In the days after my late husband’s suicide, when I struggled to breathe properly or imagine a path forward for myself and my 9-year-old daughter, I began posting yellow sticky notes in places I couldn’t avoid.
On my bathroom cabinet. While brushing my teeth, bleary-eyed and sobbing, I’d read my scribble:
“Look to the living, love them and hold on” — clinical psychologist Kay Redfield Jamison.
I’d reach for coffee beans in the morning, overwhelmed by a to-do list that no one wants. Casket or cremation? Call the IRS. Cancel his phone line. The note on the canister reminded me to rise above:
“What do you plan to do with your one wild and precious life?” — poet Mary Oliver.
Sitting down to finally write the eulogy for the man with the electric blue eyes, the thinker who excused himself at parties and settled in a corner chair with a book.
“There is a solemn choice in life. Life and death; light and darkness; truth and lies are set before us. At every instant, the cry comes for us to choose one or the other and the choice of one involves the putting away of the other. And we must choose. That is one of the certainties of life.” — writer Stopford A. Brooke.
Eventually, the sticky notes dried up. The questions and suggestions fell into the sink or on the floor, gathering with the dust and chaos suicide leaves for others. But the choice inherent in those messages stuck with me. Life or death.
With suicide, media coverage almost always focuses on sensational acts committed by a celebrity, rock musician or movie star. Meanwhile, for every completed suicide, there are 25 people who attempt suicide and survive, according to the Centers for Disease Control and Prevention.
The vast majority of these survivors go on to accept help and find meaning. The media should pay less attention to the details of the suicide, and provide more resources for help. Coverage should include the wisdom of people who have been severely depressed or suicidal and recovered. These are stories of transformation, and they speak to a renewed appreciation of being alive.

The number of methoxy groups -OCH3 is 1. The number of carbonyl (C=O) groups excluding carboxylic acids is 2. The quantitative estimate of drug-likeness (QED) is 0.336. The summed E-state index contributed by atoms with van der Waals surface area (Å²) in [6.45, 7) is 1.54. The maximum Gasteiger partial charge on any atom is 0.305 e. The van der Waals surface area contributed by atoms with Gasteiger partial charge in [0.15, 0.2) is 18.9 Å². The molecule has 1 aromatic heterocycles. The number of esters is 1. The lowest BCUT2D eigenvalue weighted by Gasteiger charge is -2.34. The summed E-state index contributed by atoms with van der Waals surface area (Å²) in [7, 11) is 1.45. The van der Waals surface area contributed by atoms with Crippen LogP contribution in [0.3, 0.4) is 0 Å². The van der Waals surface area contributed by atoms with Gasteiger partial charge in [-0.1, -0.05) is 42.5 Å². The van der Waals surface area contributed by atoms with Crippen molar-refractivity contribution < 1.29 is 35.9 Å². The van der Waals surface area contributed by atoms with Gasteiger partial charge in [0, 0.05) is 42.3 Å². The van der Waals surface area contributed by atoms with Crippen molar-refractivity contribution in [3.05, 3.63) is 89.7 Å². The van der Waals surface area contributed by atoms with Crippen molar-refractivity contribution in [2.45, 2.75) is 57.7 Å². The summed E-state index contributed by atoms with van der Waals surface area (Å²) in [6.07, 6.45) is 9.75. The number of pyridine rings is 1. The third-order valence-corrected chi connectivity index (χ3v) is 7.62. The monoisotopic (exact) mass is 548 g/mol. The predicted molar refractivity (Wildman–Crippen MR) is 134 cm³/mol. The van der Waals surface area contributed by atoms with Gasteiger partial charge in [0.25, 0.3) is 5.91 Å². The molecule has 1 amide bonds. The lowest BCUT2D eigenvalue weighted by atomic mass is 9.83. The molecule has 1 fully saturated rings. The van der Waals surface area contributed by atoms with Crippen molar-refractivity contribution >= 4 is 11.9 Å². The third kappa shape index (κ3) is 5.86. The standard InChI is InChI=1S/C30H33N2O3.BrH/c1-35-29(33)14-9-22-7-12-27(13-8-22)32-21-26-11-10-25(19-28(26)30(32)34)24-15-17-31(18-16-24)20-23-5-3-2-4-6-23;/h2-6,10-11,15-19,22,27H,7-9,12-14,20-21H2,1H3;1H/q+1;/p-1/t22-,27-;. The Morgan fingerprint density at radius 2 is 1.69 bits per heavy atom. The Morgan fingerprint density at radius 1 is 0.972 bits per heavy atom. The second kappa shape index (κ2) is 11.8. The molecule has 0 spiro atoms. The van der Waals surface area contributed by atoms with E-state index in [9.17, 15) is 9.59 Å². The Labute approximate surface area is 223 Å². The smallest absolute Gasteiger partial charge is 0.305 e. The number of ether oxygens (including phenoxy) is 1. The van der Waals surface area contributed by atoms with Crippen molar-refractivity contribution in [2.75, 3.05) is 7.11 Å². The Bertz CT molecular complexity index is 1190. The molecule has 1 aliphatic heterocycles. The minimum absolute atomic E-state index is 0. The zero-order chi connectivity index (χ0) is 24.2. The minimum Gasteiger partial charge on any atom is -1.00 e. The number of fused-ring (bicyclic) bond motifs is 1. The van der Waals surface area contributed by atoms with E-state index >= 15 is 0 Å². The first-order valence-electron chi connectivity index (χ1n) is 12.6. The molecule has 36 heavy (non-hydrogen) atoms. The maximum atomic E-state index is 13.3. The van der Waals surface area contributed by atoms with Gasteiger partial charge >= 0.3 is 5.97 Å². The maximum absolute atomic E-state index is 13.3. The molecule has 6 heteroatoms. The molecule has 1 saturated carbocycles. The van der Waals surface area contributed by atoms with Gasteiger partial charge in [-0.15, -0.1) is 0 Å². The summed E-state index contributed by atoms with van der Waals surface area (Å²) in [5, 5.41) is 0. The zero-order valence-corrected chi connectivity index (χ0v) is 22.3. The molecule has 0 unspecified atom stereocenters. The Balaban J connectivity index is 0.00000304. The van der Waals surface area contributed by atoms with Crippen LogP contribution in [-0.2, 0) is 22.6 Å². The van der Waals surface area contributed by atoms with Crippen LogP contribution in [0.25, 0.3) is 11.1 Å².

My late husband loved his work as a designer and builder. He loved books so much they spilled over bookcases and bedsides. He made fires on rainy Sunday mornings and practiced wrapping our infant daughter like a burrito, his big hands going through the motion again and again. As if with this child, this living reflection, he was finally going to get something right.
But he likely had been suffering from depression and anxiety most of his life. Instead of asking for help, he pushed his dark thoughts and suffering to a place of shame and denial. He refused to be seen as suffering from a brain illness.
After two suicide attempts, he was finally diagnosed with bipolar disorder. I’m still not certain that was the right diagnosis. A better diagnosis is that he gave up on living.
In the weeks before his suicide, he was hospitalized in a windowless room that looked a lot like “One Flew Over the Cuckoo’s Nest.” Nurses worked behind thick bulletproof glass. A doctor he rarely saw prescribed as many as 13 drugs. Counselors advised him to quit his job and forever change his life to accommodate his mental illness.
We sat each night on stiff couches as other patients shuffled around. When he asked for something to do, the nurses offered him crayons. He described his ordeal like a person whose imagination had been wiped clean. My hope simply didn’t help.
“We’ll get through this,” I offered, panic stricken. “One day at a time.” I didn’t realize the mind of suicidal ideation is a circular track with no on or off ramps. His hands moved listlessly. His eyes were flat.
Imagine if we’d met with other people who suffer from suicidal ideation, but who keep their careers and their children. Imagine if we’d been offered hope instead of a dim view of the future. This isn’t the obligation of the press, but if we truly want to change the growing suicide rate, our stories, our narrative of suicide must change.
A couple of years ago, I spoke at a high school in Washington where there had been a cluster of suicides.
The school’s position was no memorials, no mention of the loss of several classmates. But, when I asked the students if they were aware of the tragedies, every hand went up. They didn’t need more details of the deaths. They needed more details about where to get help. And how to live with anxiety and depression.
Choosing life doesn’t mean living without pain and suffering. That’s all part of the deal. But my husband’s choice to move away from his pain toward the unknown paradoxically changed me for the better.
Through profound grief, I discovered gratitude. Through vulnerability, I’ve found strength. Suffering isn’t brave, but it’s part of the agreement we make in return for being human. I climbed out of the cave of grief and moved toward love and what I can count on.
This breath. This moment. Life.